County council wants to designate Mountains to Sound Greenway as National Heritage Area
March 7, 2012 · 9:24 AM
Members of the King County Council want to see the regional Mountains to Sound Greenway, which includes and preserves rural and forested areas in the Snoqualmie Valley, be protected further with designation as a National Heritage Area.
The council’s Transportation, Economy and Environment Committee recommended action Tuesday, March 6, on a motion urging heritage designation by the United States Congress.
“I spent much of my youth hiking in the Mountains to Sound Greenway with my brother and mom,” said Councilmember Reagan Dunn, prime sponsor of the motion. “It is truly one of the jewels of the Northwest.”
The Mountain to Sound Greenway is a national scenic byway that stretches over 100 miles along I-90 from the waterfront in Seattle all the way to Central Washington. It includes forests, farms, historic sites, lakes, campgrounds, rivers, trails, wildlife habitat and local communities. The Greenway is the result of a public-private coalition that has preserved over 750,000 acres of land for education, recreation, and environmental stewardship. It formed in 1991.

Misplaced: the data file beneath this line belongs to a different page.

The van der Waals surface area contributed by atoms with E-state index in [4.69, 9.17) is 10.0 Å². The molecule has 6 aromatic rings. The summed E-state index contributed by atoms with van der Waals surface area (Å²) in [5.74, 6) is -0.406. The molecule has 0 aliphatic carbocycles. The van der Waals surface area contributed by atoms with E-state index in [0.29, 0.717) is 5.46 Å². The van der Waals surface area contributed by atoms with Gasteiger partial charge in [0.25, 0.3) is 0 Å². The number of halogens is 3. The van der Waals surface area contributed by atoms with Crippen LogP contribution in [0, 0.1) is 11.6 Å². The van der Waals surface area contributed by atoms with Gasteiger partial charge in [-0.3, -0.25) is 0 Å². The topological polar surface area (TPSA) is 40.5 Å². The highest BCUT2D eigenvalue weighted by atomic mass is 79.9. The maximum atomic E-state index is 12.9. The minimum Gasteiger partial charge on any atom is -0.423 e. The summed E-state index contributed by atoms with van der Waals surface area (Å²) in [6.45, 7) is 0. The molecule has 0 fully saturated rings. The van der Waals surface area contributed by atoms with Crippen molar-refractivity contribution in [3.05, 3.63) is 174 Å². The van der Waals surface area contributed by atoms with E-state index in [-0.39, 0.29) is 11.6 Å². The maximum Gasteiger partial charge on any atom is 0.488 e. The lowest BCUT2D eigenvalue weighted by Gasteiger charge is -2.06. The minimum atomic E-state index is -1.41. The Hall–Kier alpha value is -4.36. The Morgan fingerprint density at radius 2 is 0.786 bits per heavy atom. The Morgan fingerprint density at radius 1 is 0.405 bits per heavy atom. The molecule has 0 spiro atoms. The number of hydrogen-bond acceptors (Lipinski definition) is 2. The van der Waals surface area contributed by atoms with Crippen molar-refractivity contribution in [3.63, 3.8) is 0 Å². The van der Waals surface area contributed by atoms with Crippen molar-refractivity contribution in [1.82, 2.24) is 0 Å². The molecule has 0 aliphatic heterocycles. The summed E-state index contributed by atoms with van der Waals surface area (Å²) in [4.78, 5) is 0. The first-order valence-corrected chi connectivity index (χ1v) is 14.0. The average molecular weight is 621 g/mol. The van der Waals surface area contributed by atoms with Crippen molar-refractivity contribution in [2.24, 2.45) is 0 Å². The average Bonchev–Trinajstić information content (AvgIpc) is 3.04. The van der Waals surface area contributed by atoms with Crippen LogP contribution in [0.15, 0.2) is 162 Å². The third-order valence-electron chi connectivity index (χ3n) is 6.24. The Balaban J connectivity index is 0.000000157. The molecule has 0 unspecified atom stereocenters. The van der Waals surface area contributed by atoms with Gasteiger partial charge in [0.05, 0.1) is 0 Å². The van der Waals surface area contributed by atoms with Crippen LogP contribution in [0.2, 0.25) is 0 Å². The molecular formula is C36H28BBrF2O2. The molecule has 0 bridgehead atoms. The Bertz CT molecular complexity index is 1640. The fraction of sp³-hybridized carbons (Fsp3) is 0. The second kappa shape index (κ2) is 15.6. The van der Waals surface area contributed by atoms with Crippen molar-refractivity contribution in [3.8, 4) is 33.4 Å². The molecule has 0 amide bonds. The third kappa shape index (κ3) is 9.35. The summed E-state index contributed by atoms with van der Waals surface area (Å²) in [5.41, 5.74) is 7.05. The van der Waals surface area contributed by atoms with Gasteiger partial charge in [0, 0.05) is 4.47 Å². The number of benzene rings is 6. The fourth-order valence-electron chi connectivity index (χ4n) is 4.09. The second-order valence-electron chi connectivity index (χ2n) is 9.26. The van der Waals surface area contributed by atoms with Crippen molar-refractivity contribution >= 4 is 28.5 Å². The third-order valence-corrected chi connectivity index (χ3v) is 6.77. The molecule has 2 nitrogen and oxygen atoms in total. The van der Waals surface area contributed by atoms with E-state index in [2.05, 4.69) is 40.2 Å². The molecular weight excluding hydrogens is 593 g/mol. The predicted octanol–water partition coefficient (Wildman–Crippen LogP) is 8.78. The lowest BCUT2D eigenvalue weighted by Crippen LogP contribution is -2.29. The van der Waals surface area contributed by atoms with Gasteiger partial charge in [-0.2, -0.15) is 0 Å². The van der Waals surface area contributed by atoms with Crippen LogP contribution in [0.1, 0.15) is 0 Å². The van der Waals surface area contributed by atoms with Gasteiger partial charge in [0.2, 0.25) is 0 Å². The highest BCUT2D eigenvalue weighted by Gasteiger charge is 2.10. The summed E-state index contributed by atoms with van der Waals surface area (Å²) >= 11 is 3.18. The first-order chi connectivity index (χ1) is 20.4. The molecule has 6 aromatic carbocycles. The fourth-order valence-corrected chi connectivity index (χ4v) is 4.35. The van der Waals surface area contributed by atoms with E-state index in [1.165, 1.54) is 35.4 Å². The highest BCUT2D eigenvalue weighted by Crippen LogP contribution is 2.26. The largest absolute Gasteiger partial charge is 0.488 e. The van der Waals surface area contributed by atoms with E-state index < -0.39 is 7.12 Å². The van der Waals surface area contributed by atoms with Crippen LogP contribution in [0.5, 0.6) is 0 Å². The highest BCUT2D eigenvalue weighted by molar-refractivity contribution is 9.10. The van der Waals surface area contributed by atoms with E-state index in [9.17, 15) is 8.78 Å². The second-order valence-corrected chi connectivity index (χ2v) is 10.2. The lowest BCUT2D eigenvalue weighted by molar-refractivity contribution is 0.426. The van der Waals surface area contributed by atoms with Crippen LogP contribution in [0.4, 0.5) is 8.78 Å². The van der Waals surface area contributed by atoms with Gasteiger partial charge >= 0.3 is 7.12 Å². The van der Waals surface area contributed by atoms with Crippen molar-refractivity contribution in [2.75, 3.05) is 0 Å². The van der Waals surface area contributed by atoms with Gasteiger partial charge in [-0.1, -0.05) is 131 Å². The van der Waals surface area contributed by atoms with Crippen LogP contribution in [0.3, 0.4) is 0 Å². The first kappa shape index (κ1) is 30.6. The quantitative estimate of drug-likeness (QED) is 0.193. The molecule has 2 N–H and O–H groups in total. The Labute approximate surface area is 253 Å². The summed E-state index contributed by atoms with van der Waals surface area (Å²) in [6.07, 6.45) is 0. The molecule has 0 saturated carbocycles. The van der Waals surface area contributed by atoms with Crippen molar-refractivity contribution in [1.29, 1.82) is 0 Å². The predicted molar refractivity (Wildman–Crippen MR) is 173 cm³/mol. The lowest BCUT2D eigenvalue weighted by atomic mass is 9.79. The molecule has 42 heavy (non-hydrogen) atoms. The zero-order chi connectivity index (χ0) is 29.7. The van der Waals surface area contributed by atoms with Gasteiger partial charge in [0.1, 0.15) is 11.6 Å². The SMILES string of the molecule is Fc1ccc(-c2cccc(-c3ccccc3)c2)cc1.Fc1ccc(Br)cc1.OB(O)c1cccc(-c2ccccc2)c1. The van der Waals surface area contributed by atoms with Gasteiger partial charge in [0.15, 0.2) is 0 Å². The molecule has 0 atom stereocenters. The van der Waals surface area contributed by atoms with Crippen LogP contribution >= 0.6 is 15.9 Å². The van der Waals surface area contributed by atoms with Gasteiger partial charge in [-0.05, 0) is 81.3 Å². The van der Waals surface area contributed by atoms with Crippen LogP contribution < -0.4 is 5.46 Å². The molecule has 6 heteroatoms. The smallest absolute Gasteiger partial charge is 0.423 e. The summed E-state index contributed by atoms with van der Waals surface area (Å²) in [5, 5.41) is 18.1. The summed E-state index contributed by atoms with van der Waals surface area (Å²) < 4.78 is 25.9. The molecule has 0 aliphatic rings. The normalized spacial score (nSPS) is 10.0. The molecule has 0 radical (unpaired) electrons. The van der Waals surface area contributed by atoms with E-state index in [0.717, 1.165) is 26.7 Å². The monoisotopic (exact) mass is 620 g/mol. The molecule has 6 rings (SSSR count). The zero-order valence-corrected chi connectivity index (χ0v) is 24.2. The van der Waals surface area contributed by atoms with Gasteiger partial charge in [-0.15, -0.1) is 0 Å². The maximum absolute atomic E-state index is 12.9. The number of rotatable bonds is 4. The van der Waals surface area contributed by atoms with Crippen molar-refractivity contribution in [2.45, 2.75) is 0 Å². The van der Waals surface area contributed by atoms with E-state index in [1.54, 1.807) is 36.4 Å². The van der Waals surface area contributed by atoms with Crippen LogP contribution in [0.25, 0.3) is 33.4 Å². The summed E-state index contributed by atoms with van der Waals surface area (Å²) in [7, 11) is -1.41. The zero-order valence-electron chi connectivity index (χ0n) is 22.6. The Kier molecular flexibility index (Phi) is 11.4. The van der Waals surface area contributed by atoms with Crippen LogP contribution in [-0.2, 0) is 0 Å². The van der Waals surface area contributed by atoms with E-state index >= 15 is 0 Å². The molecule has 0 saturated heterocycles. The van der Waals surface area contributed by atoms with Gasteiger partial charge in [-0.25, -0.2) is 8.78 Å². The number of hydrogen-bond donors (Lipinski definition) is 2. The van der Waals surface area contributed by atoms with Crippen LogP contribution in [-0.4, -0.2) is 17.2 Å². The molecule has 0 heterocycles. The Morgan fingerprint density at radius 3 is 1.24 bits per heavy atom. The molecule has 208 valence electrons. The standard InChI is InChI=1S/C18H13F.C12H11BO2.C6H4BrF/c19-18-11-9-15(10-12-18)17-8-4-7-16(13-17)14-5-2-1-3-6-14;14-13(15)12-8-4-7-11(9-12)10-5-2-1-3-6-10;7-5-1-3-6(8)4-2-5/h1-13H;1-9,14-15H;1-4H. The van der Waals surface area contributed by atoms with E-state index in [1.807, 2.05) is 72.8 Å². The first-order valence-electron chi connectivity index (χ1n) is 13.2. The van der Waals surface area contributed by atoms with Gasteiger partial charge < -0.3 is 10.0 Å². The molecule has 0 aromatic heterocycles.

The county's motion urges the U.S. Congress to recognize the Mountains to Sound Greenway as a National Heritage Area. National Heritage Areas are designated by Congress as landscapes wherein historic preservation, natural resource conservation, recreation, heritage tourism, and educational projects can be more easily supported through public-private partnerships.
While it strengthens conservation efforts, the designation does not affect private property rights, legislate new lands, nor add land-use regulations or more regulatory authority for lands within the designated area.
There are currently 49 National Heritage Areas in the United States, but designating the Mountains to Sound Greenway would make it the first in Washington State.
The motion has been sent to the full County Council for final consideration. It is scheduled for action at the Council’s March 19 meeting.